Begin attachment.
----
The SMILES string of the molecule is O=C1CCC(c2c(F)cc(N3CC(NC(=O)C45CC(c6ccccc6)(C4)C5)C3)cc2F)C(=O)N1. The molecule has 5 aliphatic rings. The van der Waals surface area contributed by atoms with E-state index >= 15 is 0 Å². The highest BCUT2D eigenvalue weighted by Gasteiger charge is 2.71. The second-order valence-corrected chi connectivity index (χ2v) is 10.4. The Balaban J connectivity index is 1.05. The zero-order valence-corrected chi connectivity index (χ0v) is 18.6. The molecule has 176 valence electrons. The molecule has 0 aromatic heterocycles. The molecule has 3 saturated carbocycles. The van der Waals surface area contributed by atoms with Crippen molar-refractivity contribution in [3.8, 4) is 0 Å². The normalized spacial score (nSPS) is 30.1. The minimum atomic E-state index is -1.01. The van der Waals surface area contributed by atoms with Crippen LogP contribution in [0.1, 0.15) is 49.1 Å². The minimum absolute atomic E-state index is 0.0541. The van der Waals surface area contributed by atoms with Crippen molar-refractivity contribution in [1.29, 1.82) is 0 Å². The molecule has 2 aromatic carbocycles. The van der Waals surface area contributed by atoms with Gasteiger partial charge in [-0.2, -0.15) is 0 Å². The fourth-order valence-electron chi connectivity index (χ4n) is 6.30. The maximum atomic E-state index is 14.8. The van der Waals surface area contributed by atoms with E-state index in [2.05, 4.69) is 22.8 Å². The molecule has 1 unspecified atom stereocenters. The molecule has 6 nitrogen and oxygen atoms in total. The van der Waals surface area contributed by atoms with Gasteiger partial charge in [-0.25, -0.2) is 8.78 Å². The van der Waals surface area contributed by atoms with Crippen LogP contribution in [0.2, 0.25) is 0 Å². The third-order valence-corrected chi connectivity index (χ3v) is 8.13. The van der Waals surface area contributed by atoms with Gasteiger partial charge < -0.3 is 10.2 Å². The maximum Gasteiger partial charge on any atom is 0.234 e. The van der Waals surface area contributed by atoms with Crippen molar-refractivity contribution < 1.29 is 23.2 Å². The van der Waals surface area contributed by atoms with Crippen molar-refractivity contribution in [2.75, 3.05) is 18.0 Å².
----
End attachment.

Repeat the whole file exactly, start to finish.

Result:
The SMILES string of the molecule is O=C1CCC(c2c(F)cc(N3CC(NC(=O)C45CC(c6ccccc6)(C4)C5)C3)cc2F)C(=O)N1. The molecule has 5 aliphatic rings. The van der Waals surface area contributed by atoms with E-state index >= 15 is 0 Å². The highest BCUT2D eigenvalue weighted by Gasteiger charge is 2.71. The second-order valence-corrected chi connectivity index (χ2v) is 10.4. The Balaban J connectivity index is 1.05. The zero-order valence-corrected chi connectivity index (χ0v) is 18.6. The molecule has 176 valence electrons. The molecule has 0 aromatic heterocycles. The molecule has 3 saturated carbocycles. The van der Waals surface area contributed by atoms with Crippen molar-refractivity contribution in [3.8, 4) is 0 Å². The normalized spacial score (nSPS) is 30.1. The minimum atomic E-state index is -1.01. The van der Waals surface area contributed by atoms with Crippen LogP contribution in [0.1, 0.15) is 49.1 Å². The minimum absolute atomic E-state index is 0.0541. The van der Waals surface area contributed by atoms with Crippen molar-refractivity contribution in [1.29, 1.82) is 0 Å². The molecule has 2 aromatic carbocycles. The van der Waals surface area contributed by atoms with Gasteiger partial charge in [-0.2, -0.15) is 0 Å². The fourth-order valence-electron chi connectivity index (χ4n) is 6.30. The maximum atomic E-state index is 14.8. The van der Waals surface area contributed by atoms with E-state index in [2.05, 4.69) is 22.8 Å². The molecule has 1 unspecified atom stereocenters. The molecule has 6 nitrogen and oxygen atoms in total. The van der Waals surface area contributed by atoms with Gasteiger partial charge in [-0.25, -0.2) is 8.78 Å². The van der Waals surface area contributed by atoms with Crippen LogP contribution in [0.2, 0.25) is 0 Å². The third-order valence-corrected chi connectivity index (χ3v) is 8.13. The van der Waals surface area contributed by atoms with Gasteiger partial charge < -0.3 is 10.2 Å². The maximum Gasteiger partial charge on any atom is 0.234 e. The van der Waals surface area contributed by atoms with Crippen molar-refractivity contribution < 1.29 is 23.2 Å². The van der Waals surface area contributed by atoms with Crippen molar-refractivity contribution in [2.75, 3.05) is 18.0 Å².